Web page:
Obama Is Caving On Income Tax Rates Even As The Public Supports Him

Barack Obama

Photo: AP

President Barack Obama’s move toward House Speaker John Boehner on tax hikes is a rather surprising concession, considering the level of public support his previous plan, even among Republicans.Two new polls out Tuesday — one from CBS and one from Washington Post-ABC News — show that even Republicans are moving toward supporting Obama’s proposal to increase taxes on incomes above $250,000. 

But the Washington Post-ABC News poll found that 74 per cent of all adults — and 51 per cent of Republicans — would “find acceptable” a plan to increase taxes on incomes above $250,000. Similarly, the CBS poll found that 69 per cent “favour” such a plan — including the same 51 per cent of Republicans.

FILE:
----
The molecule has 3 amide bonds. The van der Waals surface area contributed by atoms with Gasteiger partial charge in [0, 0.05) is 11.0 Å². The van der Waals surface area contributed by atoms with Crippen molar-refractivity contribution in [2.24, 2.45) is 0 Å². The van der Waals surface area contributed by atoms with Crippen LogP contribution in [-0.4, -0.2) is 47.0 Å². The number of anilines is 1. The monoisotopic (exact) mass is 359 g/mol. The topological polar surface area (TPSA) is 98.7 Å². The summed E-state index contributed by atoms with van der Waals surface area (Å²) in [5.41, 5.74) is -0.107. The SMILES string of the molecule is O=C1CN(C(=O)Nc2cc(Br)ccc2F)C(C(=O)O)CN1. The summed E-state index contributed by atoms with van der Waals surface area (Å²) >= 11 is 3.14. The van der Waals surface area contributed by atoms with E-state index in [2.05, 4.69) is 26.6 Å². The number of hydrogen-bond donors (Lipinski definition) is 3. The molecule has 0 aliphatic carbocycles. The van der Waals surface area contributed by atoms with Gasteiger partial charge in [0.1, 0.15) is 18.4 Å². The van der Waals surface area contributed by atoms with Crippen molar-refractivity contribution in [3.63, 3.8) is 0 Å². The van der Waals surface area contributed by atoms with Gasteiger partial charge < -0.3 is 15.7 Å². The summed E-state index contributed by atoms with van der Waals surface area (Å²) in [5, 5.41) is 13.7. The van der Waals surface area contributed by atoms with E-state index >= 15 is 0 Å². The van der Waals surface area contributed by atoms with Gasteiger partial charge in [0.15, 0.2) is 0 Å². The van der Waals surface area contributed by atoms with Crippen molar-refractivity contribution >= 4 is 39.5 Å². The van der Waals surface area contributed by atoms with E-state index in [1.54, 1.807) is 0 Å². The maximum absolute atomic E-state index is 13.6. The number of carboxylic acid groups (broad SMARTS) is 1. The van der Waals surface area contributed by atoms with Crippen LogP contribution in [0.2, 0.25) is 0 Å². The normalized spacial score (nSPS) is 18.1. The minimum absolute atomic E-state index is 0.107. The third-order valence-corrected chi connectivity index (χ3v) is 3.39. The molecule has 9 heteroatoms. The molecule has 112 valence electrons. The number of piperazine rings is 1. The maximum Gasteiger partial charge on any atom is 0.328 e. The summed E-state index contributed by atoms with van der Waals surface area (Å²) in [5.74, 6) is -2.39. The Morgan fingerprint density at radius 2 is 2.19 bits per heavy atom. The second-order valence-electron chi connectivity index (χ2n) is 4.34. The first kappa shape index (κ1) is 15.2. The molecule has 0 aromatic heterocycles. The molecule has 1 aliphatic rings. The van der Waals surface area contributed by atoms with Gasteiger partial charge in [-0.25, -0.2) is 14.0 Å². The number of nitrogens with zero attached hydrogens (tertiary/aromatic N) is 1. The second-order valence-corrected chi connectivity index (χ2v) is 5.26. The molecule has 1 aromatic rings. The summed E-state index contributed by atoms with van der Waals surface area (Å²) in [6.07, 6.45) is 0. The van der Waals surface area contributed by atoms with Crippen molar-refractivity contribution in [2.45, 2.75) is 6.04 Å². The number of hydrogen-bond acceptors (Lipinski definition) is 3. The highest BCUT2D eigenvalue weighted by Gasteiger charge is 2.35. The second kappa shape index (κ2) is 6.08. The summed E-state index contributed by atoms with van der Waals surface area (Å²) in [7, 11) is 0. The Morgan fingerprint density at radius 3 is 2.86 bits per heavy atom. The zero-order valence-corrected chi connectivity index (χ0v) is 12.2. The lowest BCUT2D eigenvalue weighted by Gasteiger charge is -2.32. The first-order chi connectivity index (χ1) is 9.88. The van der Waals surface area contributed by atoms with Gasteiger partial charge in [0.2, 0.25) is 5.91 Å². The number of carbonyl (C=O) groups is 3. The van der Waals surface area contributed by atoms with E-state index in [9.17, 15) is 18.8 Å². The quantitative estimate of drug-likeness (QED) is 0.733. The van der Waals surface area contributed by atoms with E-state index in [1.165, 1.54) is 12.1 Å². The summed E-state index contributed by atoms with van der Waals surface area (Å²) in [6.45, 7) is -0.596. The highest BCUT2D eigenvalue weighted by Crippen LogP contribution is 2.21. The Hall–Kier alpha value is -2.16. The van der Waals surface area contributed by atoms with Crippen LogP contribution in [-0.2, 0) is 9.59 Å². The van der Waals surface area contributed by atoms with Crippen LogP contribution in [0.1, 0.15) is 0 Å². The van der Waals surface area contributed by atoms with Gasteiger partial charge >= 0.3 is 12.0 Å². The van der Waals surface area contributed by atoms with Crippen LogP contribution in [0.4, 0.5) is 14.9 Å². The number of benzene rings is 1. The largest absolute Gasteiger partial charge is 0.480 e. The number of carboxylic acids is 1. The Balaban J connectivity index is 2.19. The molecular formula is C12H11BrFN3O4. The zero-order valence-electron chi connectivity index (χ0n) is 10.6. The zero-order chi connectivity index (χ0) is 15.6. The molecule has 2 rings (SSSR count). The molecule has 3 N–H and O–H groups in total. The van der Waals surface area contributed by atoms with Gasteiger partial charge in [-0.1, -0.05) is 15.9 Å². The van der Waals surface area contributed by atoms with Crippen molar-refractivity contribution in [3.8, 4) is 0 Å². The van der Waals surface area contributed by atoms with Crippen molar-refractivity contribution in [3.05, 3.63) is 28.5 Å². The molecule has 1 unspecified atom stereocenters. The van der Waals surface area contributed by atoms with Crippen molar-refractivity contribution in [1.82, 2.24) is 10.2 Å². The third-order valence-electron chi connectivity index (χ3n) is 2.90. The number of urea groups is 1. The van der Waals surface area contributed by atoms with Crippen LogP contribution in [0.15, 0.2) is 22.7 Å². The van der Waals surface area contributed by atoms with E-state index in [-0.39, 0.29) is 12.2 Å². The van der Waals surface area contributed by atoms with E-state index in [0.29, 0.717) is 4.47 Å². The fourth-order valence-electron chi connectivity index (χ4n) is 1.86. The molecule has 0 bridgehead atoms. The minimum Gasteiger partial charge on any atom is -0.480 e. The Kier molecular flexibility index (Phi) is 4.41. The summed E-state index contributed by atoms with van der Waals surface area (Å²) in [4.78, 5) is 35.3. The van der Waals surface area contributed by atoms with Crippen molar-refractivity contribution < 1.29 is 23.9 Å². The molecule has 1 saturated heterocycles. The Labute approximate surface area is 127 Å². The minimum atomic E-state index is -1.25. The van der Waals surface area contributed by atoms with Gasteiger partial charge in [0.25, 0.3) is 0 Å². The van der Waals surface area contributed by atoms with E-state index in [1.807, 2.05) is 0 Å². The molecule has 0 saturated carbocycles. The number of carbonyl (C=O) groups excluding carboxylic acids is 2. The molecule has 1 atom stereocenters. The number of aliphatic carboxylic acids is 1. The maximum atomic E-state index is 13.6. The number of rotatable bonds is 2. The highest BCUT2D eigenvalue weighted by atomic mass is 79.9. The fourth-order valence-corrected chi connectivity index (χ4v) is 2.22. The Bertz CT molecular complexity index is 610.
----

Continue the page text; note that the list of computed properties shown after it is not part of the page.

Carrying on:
On Monday, multiple reports said that Obama had proposed a new plan to Boehner that raised the tax-hike threshold to incomes above $400,000. 

Obama’s new plan includes $1.2 trillion in increased revenue — down from an initial $1.6 trillion — and $1.22 trillion in reduced spending. 

According to the polls, Obama continues to hold a lot of leverage with the public: 

  • By a 47-31 margin in the WaPo poll, more Americans said they would blame House Republicans than the president if a deal is not reached.
  • By a 48-45 margin in the CBS poll, those surveyed oppose “reducing government programs” that affect people like them. 
  • In the WaPo survey, an overwhelming majority of those surveyed oppose cuts to Medicaid, raising the Medicare eligibility age, and changing the way Social Security benefits are allocated.

All this makes Obama’s concessions on taxes and Social Security rather surprising — the public lines up with him on each issue, and his approval ratings far outpace House Republicans and Boehner. That can explain why some on the left, including economist Robert Reich, are peeved.

But the public also wants compromise on any fiscal-cliff deal. In the WaPo survey, 56 per cent of respondents said Obama should compromise in any deal. Only 34 per cent said he has a “mandate to carry out his agenda.”

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